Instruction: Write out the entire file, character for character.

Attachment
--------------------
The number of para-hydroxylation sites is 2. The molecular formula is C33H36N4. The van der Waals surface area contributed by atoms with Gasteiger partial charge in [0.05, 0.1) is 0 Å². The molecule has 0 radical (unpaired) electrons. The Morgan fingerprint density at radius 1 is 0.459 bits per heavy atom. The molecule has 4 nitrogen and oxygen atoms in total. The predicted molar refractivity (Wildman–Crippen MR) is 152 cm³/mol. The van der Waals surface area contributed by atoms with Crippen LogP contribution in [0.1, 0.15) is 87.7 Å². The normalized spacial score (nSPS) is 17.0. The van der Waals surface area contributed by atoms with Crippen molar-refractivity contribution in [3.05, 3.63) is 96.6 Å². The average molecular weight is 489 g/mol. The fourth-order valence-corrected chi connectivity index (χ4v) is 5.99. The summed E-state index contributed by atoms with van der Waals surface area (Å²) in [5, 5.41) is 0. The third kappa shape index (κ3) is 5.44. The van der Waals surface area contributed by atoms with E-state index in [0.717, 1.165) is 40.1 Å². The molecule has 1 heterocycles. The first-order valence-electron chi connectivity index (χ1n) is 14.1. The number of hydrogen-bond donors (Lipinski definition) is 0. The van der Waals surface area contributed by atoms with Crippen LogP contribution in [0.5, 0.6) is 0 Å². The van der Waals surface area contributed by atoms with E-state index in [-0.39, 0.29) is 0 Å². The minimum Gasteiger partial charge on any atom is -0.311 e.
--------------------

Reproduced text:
The number of para-hydroxylation sites is 2. The molecular formula is C33H36N4. The van der Waals surface area contributed by atoms with Gasteiger partial charge in [0.05, 0.1) is 0 Å². The molecule has 0 radical (unpaired) electrons. The Morgan fingerprint density at radius 1 is 0.459 bits per heavy atom. The molecule has 4 nitrogen and oxygen atoms in total. The predicted molar refractivity (Wildman–Crippen MR) is 152 cm³/mol. The van der Waals surface area contributed by atoms with Crippen LogP contribution in [0.1, 0.15) is 87.7 Å². The normalized spacial score (nSPS) is 17.0. The van der Waals surface area contributed by atoms with Crippen molar-refractivity contribution in [3.05, 3.63) is 96.6 Å². The average molecular weight is 489 g/mol. The fourth-order valence-corrected chi connectivity index (χ4v) is 5.99. The summed E-state index contributed by atoms with van der Waals surface area (Å²) in [5, 5.41) is 0. The third kappa shape index (κ3) is 5.44. The van der Waals surface area contributed by atoms with E-state index in [0.717, 1.165) is 40.1 Å². The molecule has 1 heterocycles. The first-order valence-electron chi connectivity index (χ1n) is 14.1. The number of hydrogen-bond donors (Lipinski definition) is 0. The van der Waals surface area contributed by atoms with Crippen LogP contribution in [0.5, 0.6) is 0 Å². The van der Waals surface area contributed by atoms with E-state index in [-0.39, 0.29) is 0 Å². The minimum Gasteiger partial charge on any atom is -0.311 e.